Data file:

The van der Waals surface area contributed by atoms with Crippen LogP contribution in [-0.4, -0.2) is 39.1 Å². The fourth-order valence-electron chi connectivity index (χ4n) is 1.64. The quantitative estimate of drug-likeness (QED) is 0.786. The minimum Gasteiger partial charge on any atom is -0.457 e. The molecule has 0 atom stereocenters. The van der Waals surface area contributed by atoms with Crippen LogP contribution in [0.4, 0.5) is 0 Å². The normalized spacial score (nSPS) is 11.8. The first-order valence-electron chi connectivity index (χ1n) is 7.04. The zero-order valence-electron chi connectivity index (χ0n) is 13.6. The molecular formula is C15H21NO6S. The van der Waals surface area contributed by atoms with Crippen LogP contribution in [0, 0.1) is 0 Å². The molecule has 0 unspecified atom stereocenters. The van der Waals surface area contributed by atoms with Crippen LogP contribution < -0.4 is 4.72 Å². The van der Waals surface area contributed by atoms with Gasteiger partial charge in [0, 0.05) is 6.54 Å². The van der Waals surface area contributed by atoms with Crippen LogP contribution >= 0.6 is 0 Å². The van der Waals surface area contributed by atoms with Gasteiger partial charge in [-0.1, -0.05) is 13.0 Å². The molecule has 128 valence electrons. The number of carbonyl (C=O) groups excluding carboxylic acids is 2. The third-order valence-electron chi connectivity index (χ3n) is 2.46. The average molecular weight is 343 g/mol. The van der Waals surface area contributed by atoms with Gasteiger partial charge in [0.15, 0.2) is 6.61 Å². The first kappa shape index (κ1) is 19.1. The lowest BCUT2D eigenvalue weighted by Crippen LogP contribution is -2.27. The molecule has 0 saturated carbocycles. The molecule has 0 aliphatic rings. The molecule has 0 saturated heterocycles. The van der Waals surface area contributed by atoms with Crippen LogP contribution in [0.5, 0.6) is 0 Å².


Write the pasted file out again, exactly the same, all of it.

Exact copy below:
The van der Waals surface area contributed by atoms with Crippen LogP contribution in [-0.4, -0.2) is 39.1 Å². The fourth-order valence-electron chi connectivity index (χ4n) is 1.64. The quantitative estimate of drug-likeness (QED) is 0.786. The minimum Gasteiger partial charge on any atom is -0.457 e. The molecule has 0 atom stereocenters. The van der Waals surface area contributed by atoms with Crippen LogP contribution in [0.4, 0.5) is 0 Å². The normalized spacial score (nSPS) is 11.8. The first-order valence-electron chi connectivity index (χ1n) is 7.04. The zero-order valence-electron chi connectivity index (χ0n) is 13.6. The molecular formula is C15H21NO6S. The van der Waals surface area contributed by atoms with Crippen LogP contribution in [0, 0.1) is 0 Å². The molecule has 0 unspecified atom stereocenters. The van der Waals surface area contributed by atoms with Crippen LogP contribution < -0.4 is 4.72 Å². The van der Waals surface area contributed by atoms with Gasteiger partial charge in [0, 0.05) is 6.54 Å². The van der Waals surface area contributed by atoms with Crippen LogP contribution >= 0.6 is 0 Å². The van der Waals surface area contributed by atoms with Gasteiger partial charge in [-0.1, -0.05) is 13.0 Å². The molecule has 128 valence electrons. The number of carbonyl (C=O) groups excluding carboxylic acids is 2. The third-order valence-electron chi connectivity index (χ3n) is 2.46. The average molecular weight is 343 g/mol. The van der Waals surface area contributed by atoms with Gasteiger partial charge in [0.15, 0.2) is 6.61 Å². The first kappa shape index (κ1) is 19.1. The lowest BCUT2D eigenvalue weighted by Crippen LogP contribution is -2.27. The molecule has 0 saturated carbocycles. The molecule has 0 aliphatic rings. The molecule has 0 saturated heterocycles. The van der Waals surface area contributed by atoms with Crippen LogP contribution in [0.5, 0.6) is 0 Å².